The health care debate

Rochester’s Mayo Clinic is getting plenty of attention as the health care debate has eclipsed the economy as the number one domestic issue.

President Obama holds a news conference tonight (7 p.m. CT with live-blogging here) to try to win support for his proposals, amid growing punditry that his entire presidency is on the line.

Mayo Clinic, and particularly its CEO Denis Cortese, doesn’t like the president’s proposals. In a story on National Public Radio on Tuesday’s All Things Considered, it was described as “one of the health-care industry’s great bargains, with costs 28 percent below the national average.”

So when Mayo speaks, people in high places tend to listen. Here’s the clinic’s blog speaking:

“The proposed legislation misses the opportunity to help create higher-quality, more affordable health care for patients. In fact, it will do the opposite.”

… and …

“Unless legislators create payment systems that pay for good patient results at reasonable costs, the promise of transformation in American health care will wither. The real losers will be the citizens of the United States.”

Dr. Cortese told NPR further that “by higher value, we mean better outcomes, better results, better safety, better service — at lower cost over time.”

How to do that isn’t exactly spelled out. But in a response to a New York Times blog post on how much health care really costs ($15,000 a year per family), a Mayo physician, Randall Walker, offered his idea.

It’s a lengthy comment that deserves a full reading (several times, in my case. Such is the nature of the health care debate).

The government simply needs to do what it has always done best: to obtain money from those who have more to help those who have less.

The key is to structure this within a frame-work that nonetheless gives everyone, across all levels of income and employment conditions, more first-dollar responsibility for health care expenses, with the opportunity that comes with it to directly retain the savings of their wiser health care choices.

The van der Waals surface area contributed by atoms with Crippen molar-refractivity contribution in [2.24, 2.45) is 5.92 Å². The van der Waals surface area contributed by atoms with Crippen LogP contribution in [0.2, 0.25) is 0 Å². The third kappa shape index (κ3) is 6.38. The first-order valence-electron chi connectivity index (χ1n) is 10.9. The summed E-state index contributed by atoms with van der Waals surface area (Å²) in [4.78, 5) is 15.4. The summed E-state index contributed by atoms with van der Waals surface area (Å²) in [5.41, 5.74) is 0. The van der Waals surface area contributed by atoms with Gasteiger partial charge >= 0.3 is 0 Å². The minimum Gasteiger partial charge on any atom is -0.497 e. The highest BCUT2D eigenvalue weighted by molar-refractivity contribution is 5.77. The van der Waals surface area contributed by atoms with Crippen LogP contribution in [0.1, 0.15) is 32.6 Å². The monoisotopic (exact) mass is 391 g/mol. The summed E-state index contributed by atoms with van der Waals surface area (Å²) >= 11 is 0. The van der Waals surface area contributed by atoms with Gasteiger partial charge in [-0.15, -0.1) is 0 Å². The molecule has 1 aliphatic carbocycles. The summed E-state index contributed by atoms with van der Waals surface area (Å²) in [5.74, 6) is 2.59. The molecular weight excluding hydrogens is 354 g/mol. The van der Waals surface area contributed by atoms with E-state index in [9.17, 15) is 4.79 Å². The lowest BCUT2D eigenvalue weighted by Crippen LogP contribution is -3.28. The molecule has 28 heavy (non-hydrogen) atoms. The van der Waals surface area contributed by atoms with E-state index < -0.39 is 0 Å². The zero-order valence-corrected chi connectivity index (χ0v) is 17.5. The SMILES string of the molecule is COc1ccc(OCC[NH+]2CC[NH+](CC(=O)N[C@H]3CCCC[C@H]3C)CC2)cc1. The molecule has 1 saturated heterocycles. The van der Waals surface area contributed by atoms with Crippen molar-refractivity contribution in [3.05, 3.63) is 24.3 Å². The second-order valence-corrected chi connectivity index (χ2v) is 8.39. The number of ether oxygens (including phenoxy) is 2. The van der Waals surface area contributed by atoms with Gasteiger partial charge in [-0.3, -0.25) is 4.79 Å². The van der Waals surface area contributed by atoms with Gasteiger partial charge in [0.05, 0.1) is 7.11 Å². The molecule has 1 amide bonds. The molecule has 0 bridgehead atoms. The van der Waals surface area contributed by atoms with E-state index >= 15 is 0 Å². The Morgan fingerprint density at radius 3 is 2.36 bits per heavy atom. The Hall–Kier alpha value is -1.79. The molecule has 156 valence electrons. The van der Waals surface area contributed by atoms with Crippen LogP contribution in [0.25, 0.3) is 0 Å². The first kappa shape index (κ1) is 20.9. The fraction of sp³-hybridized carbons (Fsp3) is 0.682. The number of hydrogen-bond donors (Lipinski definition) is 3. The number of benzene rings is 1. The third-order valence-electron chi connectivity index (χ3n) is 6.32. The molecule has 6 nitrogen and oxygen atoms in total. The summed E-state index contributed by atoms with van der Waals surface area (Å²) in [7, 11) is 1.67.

Dr. Walker says later in life, health savings accounts could be tax-free gifts to heirs…

In this way, many consumers would forgo a lot of the futile, expensive medical interventions toward the end of life that do not significantly improve the quality or duration of one’s life — knowing they and their heirs can directly enjoy the financial benefits of these choices.

It all starts, quite simply, with comprehensive means-adjustment — for both the below-deductible payments to providers and the premiums to insurers that consumers would pay in relatively high-deductible / low-premium insurance policies.

At the heart of much of the health care debate, it seems to me, is the notion that people are simply wasting the health industry’s time by seeking treatment without regard for its true cost. Perhaps, but is that what you”re seeing at the end of the health care food chain?

I don’t dismiss the logic, but I also don’t see how it meets the intent to raise the quality of care. There are plenty of stories about people who die of heart attacks because they didn’t choose to go to the ER when the chest got tight.

The other day, a family member told me the story about getting hit in the head during an athletic contest. His head hurt and his vision was blurry and common sense dictated a trip to the doctor was in order. But he didn’t go because he knew a CT-scan would be prescribed and those cost too much.

I fell off a roof last year and didn’t go to the doctor for exactly the same reason. That might make financial sense, but it doesn’t make medical sense.

And that’s the issue that’s making everyone’s head hurt in the health care debate. How can a system do both?

Writing on the Health Care Blog, Matthew Holt suggests the question doesn’t matter, because the legislation being considered doesn’t do either.

Of course we’ll be back here in a few years because the fundamental problems of the health care system–employment-based insurance & fee-for-service medicine–will remain whatever happens this summer. And they continue to be a recipe for disaster. Although of course it’s a disaster that has lots of supporters.

It’s almost enough to make you tune out and turn on Fox. Almost.